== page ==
Don't Hate on the D-Train

John ParentCorrespondent IMay 20, 2009

DUNEDIN, FL - FEBRUARY 27 :  Pitcher Dontrelle Willis of the Detroit Tigers pitches in relief against the Toronto Blue Jays February 27, 2009 at Dunedin Stadium in Dunedin, Florida.  (Photo by Al Messerschmidt/Getty Images)

This is what we have been waiting for. The triumphant return of the D-Train. 6.1 Innings, 2 walks, 0 runs, 5 strikeouts, one hit. Willis retired 17 consecutive batters before walking Andruw Jones on his final pitch of his remarkable effort, the longest such stretch of any Tigers pitcher this year. He left to a standing ovation. Dontrelle Willis pitched with purpose all night, he featured a biting slider and spotted his fastball on both sides of the plate. His motion was free and easy, and he reminded all who were watching of a young lefty that used to pitch for the Marlins.

Oh, there were some hard hit balls, this is, after all a major league team he was facing. The defense made some very good plays behind him, as is the case in any well pitched game, by any pitcher. Let us not hold Dontrelle Willis to a higher standard than Justin Verlander. It seems the critics are not yet ready to embrace Dontrelle, and I can sort of see that line of thinking, having been burned a few too many times last season, but if Verlander shuts down an opposing offense people give him the credit for pitching well, and mention that the defense played well, also. Last night's performance by Willis should garner the same reaction, but sadly, it hasn't. The critics will tell you that the defense made a few great plays on some very hard hit balls that bailed Willis out of an otherwise okay effort. They will say that a couple of long outs would have been homeruns in another park. But what happened, what actually happened was that Willis pitched very well, and the defense made plays behind him. Just the same as it would have been reported had last night's game been pitched by Edwin Jackson. Dontrelle's recent history should not allow him to be held to a lower standard than any other major league pitcher, but it also should not result in him being held to a higher one. Willis wasn't any more "lucky" last night than any other big league starter, but he was better than most, even if just for a night.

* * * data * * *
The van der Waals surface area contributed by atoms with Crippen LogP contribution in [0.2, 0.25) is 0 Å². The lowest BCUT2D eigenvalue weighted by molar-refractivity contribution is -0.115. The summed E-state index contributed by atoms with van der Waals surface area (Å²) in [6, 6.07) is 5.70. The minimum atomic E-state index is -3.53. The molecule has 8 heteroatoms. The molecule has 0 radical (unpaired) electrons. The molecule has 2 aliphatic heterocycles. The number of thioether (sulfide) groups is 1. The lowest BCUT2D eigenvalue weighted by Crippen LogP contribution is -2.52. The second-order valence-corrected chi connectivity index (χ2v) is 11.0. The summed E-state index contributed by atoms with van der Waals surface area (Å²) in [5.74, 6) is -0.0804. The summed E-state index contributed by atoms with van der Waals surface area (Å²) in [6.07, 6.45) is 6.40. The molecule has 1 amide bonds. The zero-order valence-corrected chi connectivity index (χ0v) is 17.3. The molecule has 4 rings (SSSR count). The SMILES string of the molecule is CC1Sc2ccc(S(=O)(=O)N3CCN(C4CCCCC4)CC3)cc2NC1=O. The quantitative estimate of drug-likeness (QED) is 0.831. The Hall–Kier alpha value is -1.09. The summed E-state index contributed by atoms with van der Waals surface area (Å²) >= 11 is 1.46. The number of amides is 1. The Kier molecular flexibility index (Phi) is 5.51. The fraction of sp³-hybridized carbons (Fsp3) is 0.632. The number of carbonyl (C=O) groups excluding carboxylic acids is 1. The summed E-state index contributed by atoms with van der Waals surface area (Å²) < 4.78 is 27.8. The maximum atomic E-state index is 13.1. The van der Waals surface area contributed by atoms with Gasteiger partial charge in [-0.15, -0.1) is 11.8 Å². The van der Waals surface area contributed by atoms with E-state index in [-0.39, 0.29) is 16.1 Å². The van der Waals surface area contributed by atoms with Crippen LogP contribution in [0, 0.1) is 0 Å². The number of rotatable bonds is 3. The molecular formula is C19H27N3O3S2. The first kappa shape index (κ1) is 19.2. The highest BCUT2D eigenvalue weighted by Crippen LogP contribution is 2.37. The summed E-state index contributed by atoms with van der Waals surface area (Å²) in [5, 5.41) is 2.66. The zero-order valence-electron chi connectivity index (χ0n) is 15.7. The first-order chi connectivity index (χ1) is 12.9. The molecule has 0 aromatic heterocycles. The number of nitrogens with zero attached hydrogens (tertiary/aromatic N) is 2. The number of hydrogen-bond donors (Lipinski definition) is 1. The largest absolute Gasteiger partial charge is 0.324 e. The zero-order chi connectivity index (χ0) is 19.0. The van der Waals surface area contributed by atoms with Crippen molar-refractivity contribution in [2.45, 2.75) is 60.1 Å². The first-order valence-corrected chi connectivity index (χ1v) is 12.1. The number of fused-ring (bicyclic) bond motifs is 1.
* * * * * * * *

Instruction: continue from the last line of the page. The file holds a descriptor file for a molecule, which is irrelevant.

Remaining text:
If you haven't read it yet, check out J. Ellet Lambie's take on Dontrelle, it's definately worth a read.

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